Page:Convocation Addresses of the Universities of Bombay and Madras.djvu/439

From Wikisource
Jump to navigation Jump to search
This page needs to be proofread.

should develop a healthy rivalry, not in magnitude of works or in expenditure, but in their substantial nature, aptness of design, and economy of cost. Such should ere long produce efficient engineers, and although as in the most advanced Euro- pean countries, special talent or special experience will be ever sought for some great works in which a false step cannot be risked, yet all ordinary work should fall to the people of the country and may, I believe, do so with efficiency and economy if they only seek to qualify for the duty.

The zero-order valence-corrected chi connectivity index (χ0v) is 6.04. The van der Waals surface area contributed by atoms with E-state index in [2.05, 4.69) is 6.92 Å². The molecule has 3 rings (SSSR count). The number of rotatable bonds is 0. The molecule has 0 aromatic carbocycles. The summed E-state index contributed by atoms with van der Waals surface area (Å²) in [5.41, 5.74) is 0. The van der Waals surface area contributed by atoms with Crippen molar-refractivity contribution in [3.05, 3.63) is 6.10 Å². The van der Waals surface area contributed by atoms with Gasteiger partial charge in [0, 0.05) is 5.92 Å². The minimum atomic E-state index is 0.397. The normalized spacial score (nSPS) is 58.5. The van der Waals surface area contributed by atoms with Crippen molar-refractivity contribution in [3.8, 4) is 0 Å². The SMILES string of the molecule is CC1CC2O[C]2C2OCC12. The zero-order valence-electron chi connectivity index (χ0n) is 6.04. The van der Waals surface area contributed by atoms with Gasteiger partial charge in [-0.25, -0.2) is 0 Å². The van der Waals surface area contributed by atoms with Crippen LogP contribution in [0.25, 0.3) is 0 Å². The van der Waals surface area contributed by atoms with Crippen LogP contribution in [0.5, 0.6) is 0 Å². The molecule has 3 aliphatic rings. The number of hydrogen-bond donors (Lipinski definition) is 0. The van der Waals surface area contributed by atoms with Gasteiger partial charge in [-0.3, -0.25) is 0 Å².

Now I come to the duties which yon owe to the University and to the State. First, To the University which has fostered your education and stamped you with the mark of learning, you owe every support that you can give. From the graduates must hereafter be sought members of the Senate of the future. To some of you therefore must in time be entrusted the guidance of Univer- sity matters, in fact the maintenance of its influence. Recollect then this feature in your studies, ever bear in mind that everything which tends to exalt the status, to increase the influence of the University, increases also the value of the degrees, you have yourselves this day obtained. To society, to the State you owe the duty of making the best use of your acquired knowledge, and of the various positions in which your degrees may place you. For the doctor to heal the sick, the lawyer to win his client's case, the engineer to bring to a successful end the work entrusted to him, no doubt may seem plain andsimple duties, but each in your several faculties will find other and important duties to be performed before you can really say with truth that you have given to the State the best use of your talents, and each will find that he may and will frequently be required by his duty to act at variance with that which may seem his apparent interest. The doctor's duty in a fever-stricken village is not merely to cure disease in a stricken patient. He has a higher duty yet which will bring no pecuniary reward, to prevent the healthy from being stricken, to seek out, to remove or to eradi- cate the causes of disease, and take as much or greater pride in the continued health and good sanitary condition of his station or village as in the number of his cures. His preventive duties are due to the State as well his curative duty to his patients. Then if we turn to the young lawyer struggling through with difficulties to attain a practice. Let him remember while his duty to his client to argue the case entrusted to him to the best of his ability and to do his utmost to win his cause, yet his duty to the State and to society requires that he shall set himself